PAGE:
Where Have all the Buffers Gone?

Posted on May 6, 2015 by Kenneth Warren

When selecting best management practices (BMPs) to protect streams during and following construction, riparian buffers are often considered the most effective option.  These permanently vegetated areas alongside waterbodies can capture, infiltrate and control stormwater flow, filter contaminants, stabilize stream banks and otherwise help protect and restore waterbodies and the ecological functions they support.  Recognizing the particular importance of riparian buffers located adjacent to exceptional value and high quality waters designated for special protection, the Pennsylvania Department of Environmental Protection (PADEP), like many other state environmental regulatory agencies, adopted regulations prohibiting earth disturbance activity within 150 feet of a special protection waterbody.  The regulations further required a property developer to protect or establish a riparian forest buffer under certain circumstances where waters in the project’s watershed fail to attain their designated uses.  

And then along came the Pennsylvania legislature.  Faced with objections from homebuilders and other developers to restrictions on use of their properties, the legislature enacted Act 162 of 2014 to provide developers with additional options.  Under Act 162, a developer who requires an NPDES stormwater construction permit may disturb land within 150 feet of a special protection waterbody if it implements BMPs “substantially equivalent” to a riparian buffer or a riparian forest buffer.  If the earth disturbance would occur in a special protection watershed within 100 feet of a surface water, the developer must also offset any reduction of the total square footage of the buffer zone that would have been utilized as a BMP with a replacement buffer.  The replacement buffer must be created in the same drainage area as the disturbed buffer and be as close as feasible to the area of disturbance at a ratio of one-to-one.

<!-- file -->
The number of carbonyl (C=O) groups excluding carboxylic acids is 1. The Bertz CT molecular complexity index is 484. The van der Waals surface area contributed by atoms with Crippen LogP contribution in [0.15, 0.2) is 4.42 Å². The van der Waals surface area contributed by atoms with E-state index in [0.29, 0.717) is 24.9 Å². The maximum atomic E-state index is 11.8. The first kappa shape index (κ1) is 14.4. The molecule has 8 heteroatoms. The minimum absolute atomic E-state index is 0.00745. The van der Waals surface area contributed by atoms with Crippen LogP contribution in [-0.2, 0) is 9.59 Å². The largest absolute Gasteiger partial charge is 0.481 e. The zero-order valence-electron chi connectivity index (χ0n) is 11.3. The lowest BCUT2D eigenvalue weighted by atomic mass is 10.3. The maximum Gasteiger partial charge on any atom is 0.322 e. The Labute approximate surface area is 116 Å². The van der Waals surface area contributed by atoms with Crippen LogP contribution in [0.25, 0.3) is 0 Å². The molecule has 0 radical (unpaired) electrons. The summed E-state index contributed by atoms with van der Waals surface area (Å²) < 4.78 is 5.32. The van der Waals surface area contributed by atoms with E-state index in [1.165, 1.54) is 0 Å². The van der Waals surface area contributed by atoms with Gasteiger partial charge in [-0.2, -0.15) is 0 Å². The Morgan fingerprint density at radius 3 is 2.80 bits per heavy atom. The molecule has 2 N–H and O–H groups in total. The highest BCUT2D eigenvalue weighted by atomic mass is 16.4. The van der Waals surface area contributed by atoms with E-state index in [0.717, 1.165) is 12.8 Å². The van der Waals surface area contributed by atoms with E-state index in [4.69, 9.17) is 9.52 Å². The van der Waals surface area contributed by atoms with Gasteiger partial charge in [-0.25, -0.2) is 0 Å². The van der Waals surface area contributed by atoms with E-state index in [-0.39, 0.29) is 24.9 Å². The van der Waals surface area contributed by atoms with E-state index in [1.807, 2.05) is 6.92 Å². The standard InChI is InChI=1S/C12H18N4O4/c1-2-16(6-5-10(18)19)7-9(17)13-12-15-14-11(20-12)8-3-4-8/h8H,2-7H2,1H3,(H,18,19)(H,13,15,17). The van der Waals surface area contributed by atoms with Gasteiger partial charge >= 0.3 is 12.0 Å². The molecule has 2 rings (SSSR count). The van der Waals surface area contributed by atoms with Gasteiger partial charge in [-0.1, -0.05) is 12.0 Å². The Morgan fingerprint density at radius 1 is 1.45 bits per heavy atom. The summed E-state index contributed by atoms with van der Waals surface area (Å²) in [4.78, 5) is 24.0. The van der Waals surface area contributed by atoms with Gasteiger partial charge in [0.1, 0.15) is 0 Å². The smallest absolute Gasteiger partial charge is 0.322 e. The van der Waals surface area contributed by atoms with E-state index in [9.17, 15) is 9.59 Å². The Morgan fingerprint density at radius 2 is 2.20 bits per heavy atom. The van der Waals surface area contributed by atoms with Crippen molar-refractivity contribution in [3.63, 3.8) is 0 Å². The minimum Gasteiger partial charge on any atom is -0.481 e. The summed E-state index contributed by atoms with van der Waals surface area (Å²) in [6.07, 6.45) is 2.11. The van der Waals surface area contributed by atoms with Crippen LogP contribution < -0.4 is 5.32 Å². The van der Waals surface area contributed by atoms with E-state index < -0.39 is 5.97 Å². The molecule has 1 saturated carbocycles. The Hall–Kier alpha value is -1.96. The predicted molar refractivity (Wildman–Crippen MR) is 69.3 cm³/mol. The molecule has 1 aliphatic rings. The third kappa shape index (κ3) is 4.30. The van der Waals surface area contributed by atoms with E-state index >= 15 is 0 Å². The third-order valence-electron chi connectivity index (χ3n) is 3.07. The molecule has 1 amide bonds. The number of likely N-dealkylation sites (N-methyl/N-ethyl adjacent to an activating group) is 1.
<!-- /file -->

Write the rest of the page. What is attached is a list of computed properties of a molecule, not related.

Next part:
In response to the passage of Act 162, PADEP recently published interim final guidances on equivalency demonstration and offsetting.  The equivalency demonstration guidance requires each developer disturbing earth within 150 feet of a special protection water to implement BMPs that reduce loadings of pollutants including total suspended solids, total phosphorous and nitrate.  In addition, the developer must show that its BMPs are functionally equivalent to a riparian buffer or forested buffer by providing, among others, habit for wildlife and vegetation, flood attenuation, channel stability and support of aquatic food webs.  Under the buffer offsetting guidance, a replacement buffer should be composed of native, diverse tree and shrub vegetation and preferably be installed at a location that receives runoff with characteristics similar to or more degraded than the runoff that the replaced buffer would have encountered.  

While many regulatory regimes afford environmental agencies discretion to grant waivers and exceptions to buffer protection requirements, Pennsylvania has by statute granted developers the option of using substantially equivalent BMPs, supplemented where necessary by offsetting.  PADEP has drafted guidances with stringent criteria for demonstrating equivalency and offsetting, but the guidances have yet to be finalized let alone judicially reviewed.  Experience in administering Act 162 will reveal whether, under PADEP’s watchful eye, equivalency and offsetting can uniformly serve as effective substitutes for a prohibition on development near special protection waters.  In the meanwhile, some healthy skepticism is in order.  



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